There are a number of factors that can affect this charge. The act qualifies and explains the different ways that a person can take ownership of property. This includes enabling or inducing ownership of a third party.

The act explains the ways by which a person can permanently deprive someone of property. Borrowing and lending are included in this. The act also describes the various ways a person can be in possession of property.

A person can be charged for this if they took ownership or enabled ownership for themselves or a third party through inducement.

Examples of Obtaining Property by Deception – Commonwealth
  • A person works for a government agency such as Australia Post and authorises payment of false invoices of which they receive a portion of the payment.
  • A person who works in setting up state funded schools and is discovered to be inflating student register numbers with non-existent classes to increase funding.
  • A person in the medical industry is takes advantage of benefits provided to them from the Health Insurance Commission by claiming services that were not performed.
Legislation
The legislation for this offence can be found on section 134.1 of Criminal Code Act 1995.

Elements of the offence
In simple terms, you have taken property that belongs to the commonwealth. You have done this with an act of deception.

In basic terms, the deception must be against a Federal Government Body for you to be found guilty of this offence.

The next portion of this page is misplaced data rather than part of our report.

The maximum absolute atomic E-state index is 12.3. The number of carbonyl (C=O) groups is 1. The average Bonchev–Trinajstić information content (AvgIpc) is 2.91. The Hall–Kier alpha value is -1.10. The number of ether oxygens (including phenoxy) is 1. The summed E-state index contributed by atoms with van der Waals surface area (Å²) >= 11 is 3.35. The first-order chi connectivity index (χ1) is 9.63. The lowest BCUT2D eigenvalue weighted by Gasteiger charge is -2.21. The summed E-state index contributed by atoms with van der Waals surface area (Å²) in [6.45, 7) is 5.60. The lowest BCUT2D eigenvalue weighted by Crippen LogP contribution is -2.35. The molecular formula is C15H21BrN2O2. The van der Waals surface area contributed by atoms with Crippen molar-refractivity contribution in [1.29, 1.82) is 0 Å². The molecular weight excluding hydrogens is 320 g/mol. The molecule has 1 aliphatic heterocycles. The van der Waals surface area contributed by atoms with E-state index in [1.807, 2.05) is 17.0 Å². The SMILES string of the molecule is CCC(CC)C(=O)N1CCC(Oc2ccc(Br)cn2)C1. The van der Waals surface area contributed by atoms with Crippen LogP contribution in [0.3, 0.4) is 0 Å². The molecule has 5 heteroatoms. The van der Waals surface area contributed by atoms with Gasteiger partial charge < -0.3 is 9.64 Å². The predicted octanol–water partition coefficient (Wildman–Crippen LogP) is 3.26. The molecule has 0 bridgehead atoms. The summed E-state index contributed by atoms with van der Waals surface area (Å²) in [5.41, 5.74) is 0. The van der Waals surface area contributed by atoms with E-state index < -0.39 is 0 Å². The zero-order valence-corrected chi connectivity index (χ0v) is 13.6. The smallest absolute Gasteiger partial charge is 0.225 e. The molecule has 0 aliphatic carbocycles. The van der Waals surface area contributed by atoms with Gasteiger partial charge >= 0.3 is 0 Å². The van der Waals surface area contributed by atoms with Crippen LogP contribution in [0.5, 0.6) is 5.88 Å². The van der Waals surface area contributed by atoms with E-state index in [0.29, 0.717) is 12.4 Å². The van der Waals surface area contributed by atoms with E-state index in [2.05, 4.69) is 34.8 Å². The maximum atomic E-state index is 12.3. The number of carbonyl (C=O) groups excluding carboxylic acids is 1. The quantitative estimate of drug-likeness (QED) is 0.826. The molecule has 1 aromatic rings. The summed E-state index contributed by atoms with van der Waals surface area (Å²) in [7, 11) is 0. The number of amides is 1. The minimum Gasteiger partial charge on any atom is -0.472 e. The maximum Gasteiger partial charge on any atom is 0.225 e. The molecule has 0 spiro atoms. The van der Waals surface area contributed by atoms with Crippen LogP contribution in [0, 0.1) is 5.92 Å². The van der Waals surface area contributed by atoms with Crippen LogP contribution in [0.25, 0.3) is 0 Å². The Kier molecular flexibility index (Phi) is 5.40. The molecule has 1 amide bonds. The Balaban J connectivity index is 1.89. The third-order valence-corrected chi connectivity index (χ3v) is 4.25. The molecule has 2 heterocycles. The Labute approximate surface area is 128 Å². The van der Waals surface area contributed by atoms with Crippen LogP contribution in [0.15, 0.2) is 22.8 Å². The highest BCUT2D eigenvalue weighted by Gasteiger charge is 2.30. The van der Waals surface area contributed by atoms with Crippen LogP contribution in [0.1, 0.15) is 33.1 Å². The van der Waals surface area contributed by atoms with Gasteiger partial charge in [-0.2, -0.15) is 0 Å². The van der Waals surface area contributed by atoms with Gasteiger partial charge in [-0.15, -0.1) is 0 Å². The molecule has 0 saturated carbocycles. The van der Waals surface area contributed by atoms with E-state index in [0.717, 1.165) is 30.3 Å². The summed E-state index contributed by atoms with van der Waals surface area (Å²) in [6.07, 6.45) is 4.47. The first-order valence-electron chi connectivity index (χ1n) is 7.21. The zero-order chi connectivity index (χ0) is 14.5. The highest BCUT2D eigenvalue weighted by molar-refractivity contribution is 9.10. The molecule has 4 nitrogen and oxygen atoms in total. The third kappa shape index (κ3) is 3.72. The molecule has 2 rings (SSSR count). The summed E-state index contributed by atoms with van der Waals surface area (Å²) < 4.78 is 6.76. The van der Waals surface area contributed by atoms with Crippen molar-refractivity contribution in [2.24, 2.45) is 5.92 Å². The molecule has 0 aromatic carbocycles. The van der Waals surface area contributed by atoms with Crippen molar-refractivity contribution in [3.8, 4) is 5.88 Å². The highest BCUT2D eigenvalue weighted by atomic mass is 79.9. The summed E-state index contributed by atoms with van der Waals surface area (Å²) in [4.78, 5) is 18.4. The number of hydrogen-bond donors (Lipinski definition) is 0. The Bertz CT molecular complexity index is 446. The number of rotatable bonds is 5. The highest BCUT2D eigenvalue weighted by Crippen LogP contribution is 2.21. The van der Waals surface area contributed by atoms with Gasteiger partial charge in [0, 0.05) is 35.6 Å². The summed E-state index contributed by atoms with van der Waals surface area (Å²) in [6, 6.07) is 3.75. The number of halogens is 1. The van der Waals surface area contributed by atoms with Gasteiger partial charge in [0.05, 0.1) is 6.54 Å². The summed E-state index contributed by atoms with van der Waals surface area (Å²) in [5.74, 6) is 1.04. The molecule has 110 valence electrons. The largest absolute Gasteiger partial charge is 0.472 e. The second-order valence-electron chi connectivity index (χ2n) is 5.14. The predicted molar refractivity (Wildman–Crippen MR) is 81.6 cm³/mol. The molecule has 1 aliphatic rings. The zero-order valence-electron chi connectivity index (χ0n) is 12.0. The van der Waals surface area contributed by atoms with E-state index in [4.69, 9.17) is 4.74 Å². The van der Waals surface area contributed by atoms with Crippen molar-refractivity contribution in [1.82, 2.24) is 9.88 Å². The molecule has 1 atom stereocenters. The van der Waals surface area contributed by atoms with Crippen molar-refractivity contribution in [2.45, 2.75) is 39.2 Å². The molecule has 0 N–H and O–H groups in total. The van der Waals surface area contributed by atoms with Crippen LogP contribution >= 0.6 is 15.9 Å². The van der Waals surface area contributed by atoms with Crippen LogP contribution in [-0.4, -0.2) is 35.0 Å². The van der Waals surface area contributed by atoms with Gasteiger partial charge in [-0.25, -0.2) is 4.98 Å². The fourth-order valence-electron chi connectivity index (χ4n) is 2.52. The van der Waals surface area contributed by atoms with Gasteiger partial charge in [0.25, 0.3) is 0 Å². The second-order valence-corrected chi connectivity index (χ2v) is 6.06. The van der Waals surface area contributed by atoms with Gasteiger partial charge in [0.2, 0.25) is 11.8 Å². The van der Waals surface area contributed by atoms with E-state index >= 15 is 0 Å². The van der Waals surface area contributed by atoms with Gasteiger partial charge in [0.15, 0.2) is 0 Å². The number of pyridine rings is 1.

The definition of “permanent deprivation” is contained within section 134.1 which includes:

  1. if a person obtains property belonging to another without meaning the other permanently to lose the thing itself; and
  2. if the person’s intention is to treat the thing as the person’s own to dispose of regardless of the other’s rights;
So, it is acting in a way inconsistent with another person’s ownership that may establish the intention to permanently deprive.
 
Defences to these sorts of charges often involve factual disputes about what actually happened and also issues of intention. Honest and reasonable mistake of belief and the concept of beyond reasonable doubt may also be used.

Questions in cases like this
  • Did the property belong to the Commonwealth?
  • Was it dishonest?

The maximum penalty for Obtaining Property By Deception – Commonwealth (s134.1 of the Commonwealth Criminal Code 1995) is imprisonment for 10 years.

Sentencing in the higher courts
There had been 46 charges of Obtaining Property By Deception – Commonwealth that were heard in the higher courts of Victoria from 1 July 2011 to 30 June 2016. Most of these charges resulted in imprisonment (89.1%). The remaining charges resulted in suspended sentences: partially suspended sentence (8.7%) and wholly suspended sentence (2.2%).

Of those who were sentenced to prison, 48.8% were sentenced to a term between 1 and 2 years while 43.9% somewhere between 2 and 3 years. The remaining 2.4% were given the highest prison terms which are between 3 and 4 years.1

Please note that suspended sentences were abolished in the higher courts earlier than that of the Magistrates’ Court, and therefore all offences committed on or after 1 September 2013 will not have this available as a sentencing option.2


[1] SACStat Higher Courts – Criminal Code Act 1995 (Cth) : s 134.1(1) – obtaining property by deception – Commonwealth entity < https://www.sentencingcouncil.vic.gov.au/sacstat/higher_courts/HC_CRIMCODE_134_1_1.html >
[2] Suspended Sentence | The Sentencing Advisory Council < https://www.sentencingcouncil.vic.gov.au/about-sentencing/sentencing-options-for-adults/suspended-sentence >